“There are issues for national providers who are delivering locally in multiple Leps. The processes for local links have to take into account that providers and employers often operate across many different Leps,” he said.

“Because of the way that independent training providers are funded by the SFA, ie funded on delivery in response to local employer demand, we are confident that their provision is meeting local economic needs.”

And in a panel discussion at the close of the conference, Mr Segal warned against an overemphasis on localism.

“There has to be a balance between national programmes and the benefits you get from that — being high profile, everybody knows where they stand, everybody has access to it — and then local influence on that national programme,” he said.

“When you’re looking at a core programme like apprenticeships, traineeships, work programmes, they should have some standardisation so everybody knows where they stand, and then if locally that group of organisation can enhance and improve that position then that’s great.

Delegates consider the views of what the next five years might look like

Delegates consider the views of what the next five years might look like

“If it doesn’t look like it’s going right, those national programmes should be challenged by those local organisations, but it’s not about having your own one — we’ve all come from a time when we were involved in Training Enterprise Councils and we had 74 different systems, I don’t think we want to go back to that.”

South East Midlands Lep (Semlep) chief executive Daniel Mouawad said: “We don’t want to be controlling the funds but we certainly want to ensure that we bring the right influence on where the funding goes to ensure that we close the skills gap that is clearly opening up in our labour market.”

Peter Lauener, chief executive of the SFA, sought to reassure providers about the document.

“The main mediation needs to happen between colleges, providers and Leps without SFA getting in the way,” he said.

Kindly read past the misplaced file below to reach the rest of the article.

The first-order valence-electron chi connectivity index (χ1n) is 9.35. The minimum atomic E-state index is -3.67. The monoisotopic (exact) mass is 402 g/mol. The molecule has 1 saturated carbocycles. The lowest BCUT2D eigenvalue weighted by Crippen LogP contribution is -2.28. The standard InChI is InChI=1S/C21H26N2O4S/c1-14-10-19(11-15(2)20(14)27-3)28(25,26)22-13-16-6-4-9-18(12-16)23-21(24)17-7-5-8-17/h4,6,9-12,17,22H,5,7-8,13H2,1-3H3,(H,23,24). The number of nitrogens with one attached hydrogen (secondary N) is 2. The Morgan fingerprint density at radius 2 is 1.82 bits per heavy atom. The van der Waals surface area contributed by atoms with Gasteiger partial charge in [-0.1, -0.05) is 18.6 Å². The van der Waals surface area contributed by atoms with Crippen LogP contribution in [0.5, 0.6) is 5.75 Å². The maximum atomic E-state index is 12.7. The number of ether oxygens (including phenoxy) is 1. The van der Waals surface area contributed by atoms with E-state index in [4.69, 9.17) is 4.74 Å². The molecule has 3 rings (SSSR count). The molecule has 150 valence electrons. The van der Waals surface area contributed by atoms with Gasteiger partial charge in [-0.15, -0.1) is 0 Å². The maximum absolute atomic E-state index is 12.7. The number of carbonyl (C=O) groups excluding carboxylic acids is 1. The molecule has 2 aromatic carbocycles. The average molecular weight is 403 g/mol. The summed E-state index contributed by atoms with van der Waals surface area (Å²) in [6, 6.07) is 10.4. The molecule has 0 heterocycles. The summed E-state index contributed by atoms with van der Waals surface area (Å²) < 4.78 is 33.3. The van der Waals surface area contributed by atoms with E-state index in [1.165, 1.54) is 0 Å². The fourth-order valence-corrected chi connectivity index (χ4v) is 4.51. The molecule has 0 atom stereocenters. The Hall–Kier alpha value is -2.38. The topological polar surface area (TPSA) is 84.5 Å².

“The document is about a direction of travel and trying to establish the importance of the Lep relationship, about trying to clarify rules and responsibilities.

“I don’t think people should read into it too much as a definitive fully mapped system, but the devolution agenda is important, its powerful, it’s not going to
go away.”

Main pic, from left: Unionlearn director Tom Wilson, AELP chair Martin Dunford, AELP chief executive Stewart Segal, Skills Funding Agency director of apprenticeships Sue Husband and Professor Bill Lucas, of the Centre for Real World Learning

Throughout the conference delegates had the chance to vote on the issues being discussed. Here’s how the voting went:

Question: How concerned are you about the trailblazer process?

Answers: very concerned — 33 per cent, a little concerned — 57 per cent, fine with it — 8 per cent, and not concerned at all (it will improve the apprenticeship programme) — 2 per cent.

Question: How do we increase the number of traineeships?

Answers: a greater commitment from local job centres to make referrals — 23 per cent, allow all providers access to the programme —18 per cent, improve careers advice offered to young people — 50 per cent, and simplify the contracting process — 9 per cent.

Question: What role should Leps perform?

Answers: improving labour market information — 58 per cent, co-ordinating delivery on the ground — 14 per cent, direct contracts with a Lep — 6 per cent, influencing and monitoring national contracting — 22 per cent.

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Conference-goers have their say

 

FE Week reporters Rebecca Cooney and Sophie Scott hit the AELP conference floor to meet delegates. They asked them (Q1.) what would you like to see all political parties include in their manifestos for the general election? They also asked (Q2.) what is it important for providers to be doing to ensure their survival to 2020 and beyond?